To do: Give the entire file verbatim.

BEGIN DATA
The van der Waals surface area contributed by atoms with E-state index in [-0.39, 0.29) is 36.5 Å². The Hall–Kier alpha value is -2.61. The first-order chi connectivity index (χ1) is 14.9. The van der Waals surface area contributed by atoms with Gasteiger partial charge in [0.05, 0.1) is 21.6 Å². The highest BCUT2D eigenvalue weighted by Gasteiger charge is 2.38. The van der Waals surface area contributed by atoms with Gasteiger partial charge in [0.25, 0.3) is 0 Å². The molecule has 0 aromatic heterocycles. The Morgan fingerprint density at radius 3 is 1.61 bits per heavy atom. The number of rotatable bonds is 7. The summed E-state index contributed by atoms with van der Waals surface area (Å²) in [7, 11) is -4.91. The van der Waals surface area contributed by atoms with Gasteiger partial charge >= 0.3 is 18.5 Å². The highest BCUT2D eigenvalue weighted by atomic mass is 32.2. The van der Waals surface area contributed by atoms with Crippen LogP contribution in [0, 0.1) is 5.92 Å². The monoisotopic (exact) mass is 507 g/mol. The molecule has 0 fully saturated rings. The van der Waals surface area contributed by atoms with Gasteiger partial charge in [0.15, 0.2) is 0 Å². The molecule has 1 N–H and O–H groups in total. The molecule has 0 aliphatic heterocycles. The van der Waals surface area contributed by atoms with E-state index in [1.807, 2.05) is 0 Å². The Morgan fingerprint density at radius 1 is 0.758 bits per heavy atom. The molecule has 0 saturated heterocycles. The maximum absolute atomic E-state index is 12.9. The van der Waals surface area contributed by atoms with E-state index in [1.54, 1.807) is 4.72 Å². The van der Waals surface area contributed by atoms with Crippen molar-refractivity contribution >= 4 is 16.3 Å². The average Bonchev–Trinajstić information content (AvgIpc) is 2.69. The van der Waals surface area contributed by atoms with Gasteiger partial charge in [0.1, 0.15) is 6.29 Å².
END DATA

The van der Waals surface area contributed by atoms with E-state index in [-0.39, 0.29) is 36.5 Å². The Hall–Kier alpha value is -2.61. The first-order chi connectivity index (χ1) is 14.9. The van der Waals surface area contributed by atoms with Gasteiger partial charge in [0.05, 0.1) is 21.6 Å². The highest BCUT2D eigenvalue weighted by Gasteiger charge is 2.38. The van der Waals surface area contributed by atoms with Gasteiger partial charge in [0.25, 0.3) is 0 Å². The molecule has 0 aromatic heterocycles. The Morgan fingerprint density at radius 3 is 1.61 bits per heavy atom. The number of rotatable bonds is 7. The summed E-state index contributed by atoms with van der Waals surface area (Å²) in [7, 11) is -4.91. The van der Waals surface area contributed by atoms with Gasteiger partial charge >= 0.3 is 18.5 Å². The highest BCUT2D eigenvalue weighted by atomic mass is 32.2. The van der Waals surface area contributed by atoms with Crippen LogP contribution in [0, 0.1) is 5.92 Å². The monoisotopic (exact) mass is 507 g/mol. The molecule has 0 fully saturated rings. The van der Waals surface area contributed by atoms with Gasteiger partial charge in [0.15, 0.2) is 0 Å². The molecule has 1 N–H and O–H groups in total. The molecule has 0 aliphatic heterocycles. The van der Waals surface area contributed by atoms with E-state index in [1.807, 2.05) is 0 Å². The Morgan fingerprint density at radius 1 is 0.758 bits per heavy atom. The molecule has 0 saturated heterocycles. The maximum absolute atomic E-state index is 12.9. The van der Waals surface area contributed by atoms with E-state index in [1.54, 1.807) is 4.72 Å². The van der Waals surface area contributed by atoms with Crippen molar-refractivity contribution >= 4 is 16.3 Å². The average Bonchev–Trinajstić information content (AvgIpc) is 2.69. The van der Waals surface area contributed by atoms with Gasteiger partial charge in [0.1, 0.15) is 6.29 Å².